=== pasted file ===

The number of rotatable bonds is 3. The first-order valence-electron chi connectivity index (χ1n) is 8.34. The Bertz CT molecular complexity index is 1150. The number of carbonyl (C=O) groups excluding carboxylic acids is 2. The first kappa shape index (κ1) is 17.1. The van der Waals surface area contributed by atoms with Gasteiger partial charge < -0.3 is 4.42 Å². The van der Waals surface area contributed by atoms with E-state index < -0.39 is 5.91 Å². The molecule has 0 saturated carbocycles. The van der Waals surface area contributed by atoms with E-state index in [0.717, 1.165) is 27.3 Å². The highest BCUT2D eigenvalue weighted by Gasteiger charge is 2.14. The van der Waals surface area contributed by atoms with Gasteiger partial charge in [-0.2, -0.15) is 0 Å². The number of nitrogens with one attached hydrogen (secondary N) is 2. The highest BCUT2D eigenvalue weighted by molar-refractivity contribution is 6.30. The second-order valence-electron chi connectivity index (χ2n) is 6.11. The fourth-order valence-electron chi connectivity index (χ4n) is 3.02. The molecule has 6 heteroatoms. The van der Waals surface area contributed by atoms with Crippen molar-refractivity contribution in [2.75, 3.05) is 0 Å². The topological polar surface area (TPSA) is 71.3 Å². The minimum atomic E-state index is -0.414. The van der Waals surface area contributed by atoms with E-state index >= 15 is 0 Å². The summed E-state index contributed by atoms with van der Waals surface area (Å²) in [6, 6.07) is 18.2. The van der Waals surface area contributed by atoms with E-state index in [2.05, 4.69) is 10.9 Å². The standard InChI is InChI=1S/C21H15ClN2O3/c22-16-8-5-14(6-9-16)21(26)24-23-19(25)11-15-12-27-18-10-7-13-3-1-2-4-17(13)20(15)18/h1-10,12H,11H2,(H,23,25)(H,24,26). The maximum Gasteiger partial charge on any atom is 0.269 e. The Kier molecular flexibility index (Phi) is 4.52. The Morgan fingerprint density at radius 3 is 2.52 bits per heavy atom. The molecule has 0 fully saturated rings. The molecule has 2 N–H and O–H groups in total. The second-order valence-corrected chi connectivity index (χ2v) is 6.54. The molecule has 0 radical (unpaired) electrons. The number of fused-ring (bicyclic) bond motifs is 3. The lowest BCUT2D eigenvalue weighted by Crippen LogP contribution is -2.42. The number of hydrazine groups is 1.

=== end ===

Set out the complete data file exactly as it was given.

The number of rotatable bonds is 3. The first-order valence-electron chi connectivity index (χ1n) is 8.34. The Bertz CT molecular complexity index is 1150. The number of carbonyl (C=O) groups excluding carboxylic acids is 2. The first kappa shape index (κ1) is 17.1. The van der Waals surface area contributed by atoms with Gasteiger partial charge < -0.3 is 4.42 Å². The van der Waals surface area contributed by atoms with E-state index < -0.39 is 5.91 Å². The molecule has 0 saturated carbocycles. The van der Waals surface area contributed by atoms with E-state index in [0.717, 1.165) is 27.3 Å². The highest BCUT2D eigenvalue weighted by Gasteiger charge is 2.14. The van der Waals surface area contributed by atoms with Gasteiger partial charge in [-0.2, -0.15) is 0 Å². The number of nitrogens with one attached hydrogen (secondary N) is 2. The highest BCUT2D eigenvalue weighted by molar-refractivity contribution is 6.30. The second-order valence-electron chi connectivity index (χ2n) is 6.11. The fourth-order valence-electron chi connectivity index (χ4n) is 3.02. The molecule has 6 heteroatoms. The van der Waals surface area contributed by atoms with Crippen molar-refractivity contribution in [2.75, 3.05) is 0 Å². The topological polar surface area (TPSA) is 71.3 Å². The minimum atomic E-state index is -0.414. The van der Waals surface area contributed by atoms with E-state index >= 15 is 0 Å². The summed E-state index contributed by atoms with van der Waals surface area (Å²) in [6, 6.07) is 18.2. The van der Waals surface area contributed by atoms with E-state index in [2.05, 4.69) is 10.9 Å². The standard InChI is InChI=1S/C21H15ClN2O3/c22-16-8-5-14(6-9-16)21(26)24-23-19(25)11-15-12-27-18-10-7-13-3-1-2-4-17(13)20(15)18/h1-10,12H,11H2,(H,23,25)(H,24,26). The maximum Gasteiger partial charge on any atom is 0.269 e. The Kier molecular flexibility index (Phi) is 4.52. The Morgan fingerprint density at radius 3 is 2.52 bits per heavy atom. The molecule has 0 fully saturated rings. The molecule has 2 N–H and O–H groups in total. The second-order valence-corrected chi connectivity index (χ2v) is 6.54. The molecule has 0 radical (unpaired) electrons. The number of fused-ring (bicyclic) bond motifs is 3. The lowest BCUT2D eigenvalue weighted by Crippen LogP contribution is -2.42. The number of hydrazine groups is 1.